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Exercise and BMI: How much activity is enough?

Exercise and BMI: How much activity is enough?

Stefano Mirabello NowPatientGreen tick
Written by Rajive Patel, BPharm
Updated on 9 Nov 2023
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Exercise and BMI: How much activity is enough?

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According to the Centers for Disease Control and Prevention (CDC), approximately one-third of Americans are obese and inactivity is an important part of weight gain. The role of physical activity is a crucial component of a healthy lifestyle, contributing to a healthy BMI (body mass index), weight loss, body fat reduction, cardiovascular health and overall well-being.

Many people wonder how much exercise is needed to achieve their goals. Incorporating regular exercise into our daily routines is not only beneficial for weight control, but also plays a significant role in preventing chronic diseases such as heart disease, stroke, and diabetes. In this article, we will explore the recommended levels of physical activity for different age groups and the associated health benefits.

Physical activity guidelines for different age groups

Infants and toddlers (under 5 years of age)

For infants and toddlers, physical activity is essential for their growth and development. According to the World Health Organization (WHO) exercise recommendations, infants should engage in interactive floor-based play several times daily, including at least 30 minutes of tummy time for those not yet mobile. Restraining infants for more than 1 hour at a time is discouraged. Screen time is also not recommended for this age group, and they should have adequate sleep.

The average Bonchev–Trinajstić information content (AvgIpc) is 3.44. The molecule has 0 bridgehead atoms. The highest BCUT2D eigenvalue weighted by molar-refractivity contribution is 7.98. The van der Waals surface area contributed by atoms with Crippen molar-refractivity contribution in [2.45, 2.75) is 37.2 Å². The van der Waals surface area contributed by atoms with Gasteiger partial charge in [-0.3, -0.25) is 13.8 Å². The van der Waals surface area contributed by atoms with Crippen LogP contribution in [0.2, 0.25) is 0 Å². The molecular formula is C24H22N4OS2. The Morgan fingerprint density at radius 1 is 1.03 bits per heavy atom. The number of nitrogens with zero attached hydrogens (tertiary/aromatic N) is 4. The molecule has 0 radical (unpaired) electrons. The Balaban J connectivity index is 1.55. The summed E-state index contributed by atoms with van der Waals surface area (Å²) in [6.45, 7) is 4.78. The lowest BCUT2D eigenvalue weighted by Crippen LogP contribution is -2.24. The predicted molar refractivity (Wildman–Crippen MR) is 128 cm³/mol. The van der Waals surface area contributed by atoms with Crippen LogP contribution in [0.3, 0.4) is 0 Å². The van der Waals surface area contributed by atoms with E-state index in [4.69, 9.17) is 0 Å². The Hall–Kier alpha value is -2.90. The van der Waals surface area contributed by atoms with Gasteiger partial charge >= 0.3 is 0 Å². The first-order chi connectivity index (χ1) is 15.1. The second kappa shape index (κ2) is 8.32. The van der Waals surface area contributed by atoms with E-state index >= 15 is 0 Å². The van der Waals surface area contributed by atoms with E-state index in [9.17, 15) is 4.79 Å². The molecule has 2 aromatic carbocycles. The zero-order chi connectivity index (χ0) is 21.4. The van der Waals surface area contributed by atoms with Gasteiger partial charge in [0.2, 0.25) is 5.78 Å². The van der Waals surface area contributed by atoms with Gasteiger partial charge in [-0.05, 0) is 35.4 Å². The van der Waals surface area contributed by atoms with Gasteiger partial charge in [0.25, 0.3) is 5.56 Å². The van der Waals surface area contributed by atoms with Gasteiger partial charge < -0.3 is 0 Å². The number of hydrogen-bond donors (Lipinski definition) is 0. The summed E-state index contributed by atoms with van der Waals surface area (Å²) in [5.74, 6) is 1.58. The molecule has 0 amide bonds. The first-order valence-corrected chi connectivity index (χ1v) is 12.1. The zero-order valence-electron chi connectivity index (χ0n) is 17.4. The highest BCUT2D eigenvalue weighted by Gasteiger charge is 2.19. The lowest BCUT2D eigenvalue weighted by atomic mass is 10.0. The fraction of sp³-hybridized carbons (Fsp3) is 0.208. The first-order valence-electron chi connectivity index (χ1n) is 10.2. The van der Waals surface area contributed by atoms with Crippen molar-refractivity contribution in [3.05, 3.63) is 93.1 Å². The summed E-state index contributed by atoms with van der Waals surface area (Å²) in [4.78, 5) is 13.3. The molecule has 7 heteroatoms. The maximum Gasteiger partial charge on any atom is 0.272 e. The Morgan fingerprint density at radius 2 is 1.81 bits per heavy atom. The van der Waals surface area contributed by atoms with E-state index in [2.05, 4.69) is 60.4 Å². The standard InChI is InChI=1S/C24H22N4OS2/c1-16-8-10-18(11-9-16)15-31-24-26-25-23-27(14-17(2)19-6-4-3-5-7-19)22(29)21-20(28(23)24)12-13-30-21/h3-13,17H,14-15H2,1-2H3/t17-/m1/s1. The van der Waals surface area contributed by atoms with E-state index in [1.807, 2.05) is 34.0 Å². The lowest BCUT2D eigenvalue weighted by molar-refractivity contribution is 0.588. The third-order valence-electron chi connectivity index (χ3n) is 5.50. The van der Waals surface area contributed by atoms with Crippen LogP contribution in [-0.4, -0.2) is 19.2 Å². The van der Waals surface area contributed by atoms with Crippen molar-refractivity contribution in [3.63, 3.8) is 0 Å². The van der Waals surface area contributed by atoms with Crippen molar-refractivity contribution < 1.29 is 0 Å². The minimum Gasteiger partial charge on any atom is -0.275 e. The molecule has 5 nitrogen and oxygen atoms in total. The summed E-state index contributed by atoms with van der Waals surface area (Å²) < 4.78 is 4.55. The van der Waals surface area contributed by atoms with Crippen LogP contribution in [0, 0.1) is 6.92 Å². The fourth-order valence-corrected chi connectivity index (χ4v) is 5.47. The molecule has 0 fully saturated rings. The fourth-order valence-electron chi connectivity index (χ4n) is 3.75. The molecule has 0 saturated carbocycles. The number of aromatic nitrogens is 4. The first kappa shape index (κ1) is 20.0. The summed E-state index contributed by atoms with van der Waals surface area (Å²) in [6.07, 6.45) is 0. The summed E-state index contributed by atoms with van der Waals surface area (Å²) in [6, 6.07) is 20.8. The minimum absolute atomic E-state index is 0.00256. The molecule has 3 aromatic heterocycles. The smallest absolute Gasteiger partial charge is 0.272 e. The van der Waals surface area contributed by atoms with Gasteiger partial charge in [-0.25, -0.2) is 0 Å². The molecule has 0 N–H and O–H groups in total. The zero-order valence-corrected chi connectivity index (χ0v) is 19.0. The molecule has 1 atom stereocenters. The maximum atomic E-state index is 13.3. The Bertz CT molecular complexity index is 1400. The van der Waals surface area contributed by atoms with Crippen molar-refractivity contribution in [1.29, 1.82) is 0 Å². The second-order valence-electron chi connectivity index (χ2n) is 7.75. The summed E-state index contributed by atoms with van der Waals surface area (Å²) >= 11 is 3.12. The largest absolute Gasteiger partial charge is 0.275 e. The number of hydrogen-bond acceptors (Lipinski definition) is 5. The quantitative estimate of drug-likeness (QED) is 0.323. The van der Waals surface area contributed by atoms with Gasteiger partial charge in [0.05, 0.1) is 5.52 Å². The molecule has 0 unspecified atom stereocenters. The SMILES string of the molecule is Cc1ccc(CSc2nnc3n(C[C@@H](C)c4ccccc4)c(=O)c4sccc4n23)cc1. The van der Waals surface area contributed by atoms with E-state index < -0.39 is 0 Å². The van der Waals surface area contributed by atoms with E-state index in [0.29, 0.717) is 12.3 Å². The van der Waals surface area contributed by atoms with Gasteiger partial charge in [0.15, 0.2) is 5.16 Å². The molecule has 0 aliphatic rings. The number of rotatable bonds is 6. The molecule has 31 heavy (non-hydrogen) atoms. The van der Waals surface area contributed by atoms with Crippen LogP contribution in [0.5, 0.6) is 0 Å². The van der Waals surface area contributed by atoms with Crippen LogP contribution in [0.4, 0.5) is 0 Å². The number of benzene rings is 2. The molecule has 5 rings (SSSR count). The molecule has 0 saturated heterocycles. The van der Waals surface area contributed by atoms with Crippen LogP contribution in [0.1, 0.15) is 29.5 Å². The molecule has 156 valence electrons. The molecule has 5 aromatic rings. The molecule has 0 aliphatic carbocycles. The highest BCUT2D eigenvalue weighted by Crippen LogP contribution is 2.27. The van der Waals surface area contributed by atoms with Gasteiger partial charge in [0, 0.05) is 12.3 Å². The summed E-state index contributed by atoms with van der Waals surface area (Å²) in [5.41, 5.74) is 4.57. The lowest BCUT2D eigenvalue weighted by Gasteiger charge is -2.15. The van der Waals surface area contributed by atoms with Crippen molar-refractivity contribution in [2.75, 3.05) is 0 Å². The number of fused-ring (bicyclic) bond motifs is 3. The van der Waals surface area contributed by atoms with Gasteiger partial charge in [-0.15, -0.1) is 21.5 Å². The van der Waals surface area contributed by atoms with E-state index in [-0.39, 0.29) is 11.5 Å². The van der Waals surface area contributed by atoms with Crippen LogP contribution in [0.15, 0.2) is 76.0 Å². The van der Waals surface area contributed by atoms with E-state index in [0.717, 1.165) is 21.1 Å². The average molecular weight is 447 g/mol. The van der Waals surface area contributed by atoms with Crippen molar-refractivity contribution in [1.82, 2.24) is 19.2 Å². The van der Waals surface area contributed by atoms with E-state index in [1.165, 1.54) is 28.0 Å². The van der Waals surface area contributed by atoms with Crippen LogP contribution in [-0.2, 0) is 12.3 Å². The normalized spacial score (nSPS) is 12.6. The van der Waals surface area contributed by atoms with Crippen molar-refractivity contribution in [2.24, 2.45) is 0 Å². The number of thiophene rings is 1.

Children (5-17 years of age)

Children and adolescents should aim for at least 60 minutes of moderate-to-high intensity exercise every day. This can include activities such as walking, cycling, sports, and active play. They should also incorporate muscle-strengthening and bone-strengthening activities at least three days a week. Limiting sedentary behavior in leisure time, especially screen time, is crucial for this age group.

Adults (18-64 years of age)

For adults, the American College of Sports Medicine (ACSM) recommends at least 150-300 minutes of moderate-intensity aerobic activity or 75-150 minutes of vigorous physical activity per week. Additionally, muscle-strengthening activities that target major muscle groups should be performed at least two days a week. It is also important to limit sedentary behavior and replace it with a greater amount of physical activity whenever possible. This will contribute to daily energy expenditure which can help stay in energy balance or even lose weight.